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>>> For MS Windows in particular (cross building from Linux or not, both), and
>>> other platforms too, I still say there is tremendous value in us providing
>>> cmake "external project" support to build wxWidgets and anything else that
>>> needs to be built. This is a separate subject. But I've given it some
>>> thought on how to best do it so we do not munge our current Kicad build
>>> cmake stack, which would remain as is. Basically it would entail putting an
>>> *optional* CMakeList.txt wrapper around everything, platform dependent, and
>>> treating Kicad itself as an external project from there along with all the
>>> other external projects.
>> I think this is a good idea. When (if?) I get some time, I will play around
>> with it but it's off my radar for right now.
> I started looking into this, and came to the same conclusion - that it
> would be best to have a kicad builder cmake project which would
> download wxWidgets, configure + build, and then download the kicad
> source, configure and build.
> On windows this makes a lot of sense. However, when you scratch the
> surface, you see the windows weaknesses. For example, there is no way
> to unzip something via the command line on a standard windows install.
There is the whole gnuwin32 collection of *.exe's.
Some of these may need to be installed upfront manually or automatically.
CMake does have some decompression technology in it, at least for tar.gz and
maybe you have some choice on which source bundle you download in some
cases, being careful to select one supported by CMake. But I'll bet the
Windows build of CMake is sub-setted in this support, aw crap.
So if we have moved this outside our standard cmake script, and it is
platform specific, why then a cmake script at all, why not a batch file or
Once this works on Windows, I think there is value in getting one similar to
it to work on Linux to build the Windows Kicad. So maybe asking for a
broader starting point keeps some of the Windows specific weaknesses out of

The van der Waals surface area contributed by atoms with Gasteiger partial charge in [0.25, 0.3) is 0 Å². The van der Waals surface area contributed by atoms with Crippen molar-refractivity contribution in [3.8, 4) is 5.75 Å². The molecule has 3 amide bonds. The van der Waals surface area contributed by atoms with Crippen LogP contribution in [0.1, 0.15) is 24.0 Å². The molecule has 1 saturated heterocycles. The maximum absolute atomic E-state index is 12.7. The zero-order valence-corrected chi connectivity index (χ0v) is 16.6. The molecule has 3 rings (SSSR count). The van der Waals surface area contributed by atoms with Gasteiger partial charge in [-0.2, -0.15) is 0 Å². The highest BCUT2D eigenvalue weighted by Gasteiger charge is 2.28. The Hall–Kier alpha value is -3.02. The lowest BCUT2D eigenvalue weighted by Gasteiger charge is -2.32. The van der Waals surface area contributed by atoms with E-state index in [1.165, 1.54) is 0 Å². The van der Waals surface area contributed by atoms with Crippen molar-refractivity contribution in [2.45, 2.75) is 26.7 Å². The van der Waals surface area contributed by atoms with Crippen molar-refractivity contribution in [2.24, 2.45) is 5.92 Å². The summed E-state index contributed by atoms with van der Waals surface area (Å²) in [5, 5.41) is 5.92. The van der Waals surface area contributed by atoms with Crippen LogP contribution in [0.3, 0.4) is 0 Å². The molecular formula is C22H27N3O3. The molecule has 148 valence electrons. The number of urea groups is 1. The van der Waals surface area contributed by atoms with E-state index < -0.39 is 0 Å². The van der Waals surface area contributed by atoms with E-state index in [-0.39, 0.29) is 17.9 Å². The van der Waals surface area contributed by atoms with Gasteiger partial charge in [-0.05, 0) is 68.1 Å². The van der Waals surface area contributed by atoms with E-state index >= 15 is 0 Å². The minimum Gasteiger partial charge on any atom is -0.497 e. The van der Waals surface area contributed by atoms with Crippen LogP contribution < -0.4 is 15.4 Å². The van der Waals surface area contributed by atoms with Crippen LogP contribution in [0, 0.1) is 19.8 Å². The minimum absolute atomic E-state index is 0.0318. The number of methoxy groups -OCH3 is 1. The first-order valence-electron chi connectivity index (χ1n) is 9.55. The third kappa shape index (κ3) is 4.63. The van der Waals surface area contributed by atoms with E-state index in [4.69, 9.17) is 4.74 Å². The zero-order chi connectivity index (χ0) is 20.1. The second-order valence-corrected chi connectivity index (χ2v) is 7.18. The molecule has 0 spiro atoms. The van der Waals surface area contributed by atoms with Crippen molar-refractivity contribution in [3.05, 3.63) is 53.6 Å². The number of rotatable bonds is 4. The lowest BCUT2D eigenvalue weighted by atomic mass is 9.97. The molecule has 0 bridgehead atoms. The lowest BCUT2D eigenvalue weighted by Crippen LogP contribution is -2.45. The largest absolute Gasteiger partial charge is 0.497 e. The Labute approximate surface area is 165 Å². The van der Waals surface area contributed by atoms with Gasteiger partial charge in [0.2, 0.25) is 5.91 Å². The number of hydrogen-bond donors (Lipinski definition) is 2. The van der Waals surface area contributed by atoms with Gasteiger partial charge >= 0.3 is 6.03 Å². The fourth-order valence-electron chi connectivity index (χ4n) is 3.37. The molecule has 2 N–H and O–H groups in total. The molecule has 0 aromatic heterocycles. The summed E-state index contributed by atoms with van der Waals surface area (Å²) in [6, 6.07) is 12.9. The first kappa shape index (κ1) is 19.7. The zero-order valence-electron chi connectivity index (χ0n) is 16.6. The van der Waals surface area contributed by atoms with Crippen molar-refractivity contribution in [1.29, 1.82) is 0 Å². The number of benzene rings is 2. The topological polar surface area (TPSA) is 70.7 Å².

the CMakeLists.txt file for those that would copy & modify it to make a
cross compiler version. But then again, there is the MINGW cmake define:
if( MINGW AND UNIX )
I am cross compiling here
For the Linux version, you have the toolchain file to worry about when
invoking the external project called Kicad, a sample is in the /new
directory. I know you are not committing to doing a cross compile version,
but we have somebody on this list (Milan, a good volunteer) who needs it
badly, since he keeps Windows binaries up to date.
It is an easy way to tell Kicad's CMakeCache.txt file, by properly doing the
initial CMake invocation on the Kicad cmake script, where the other packages
are, since you now know exactly.
So on Windows, what is the "starting point"? No idea really. Go install
Linux, really. (Well not really, just kidding.)
1) Install CMake.
2) Download your wrapper CMakeLists.txt file.
3) Run it
Notice I did not mention install MinGW, or bazaar. If this is hard to do
with CMake, then maybe the "starting point" is broader, driven by a batch
file, and post install MinGW, post install bazaar?
I've already spent more than a year's quota worrying about what happens on
Windows and for Windows. This is enough for me.
Thanks for your help Brian. From my point of view, the Linux version of
this is more doable, and more important as a means of creating Windows Kicad
> I took some time out from looking at it because I've been building my
> new PC, so now I'm on a Core I7 2600k with 8Gb of RAM and a PCI-E SSD
> hard disk I'm likely to become a lot more productive!
Damn you must be a fast typer. No way are you going to get ahead of your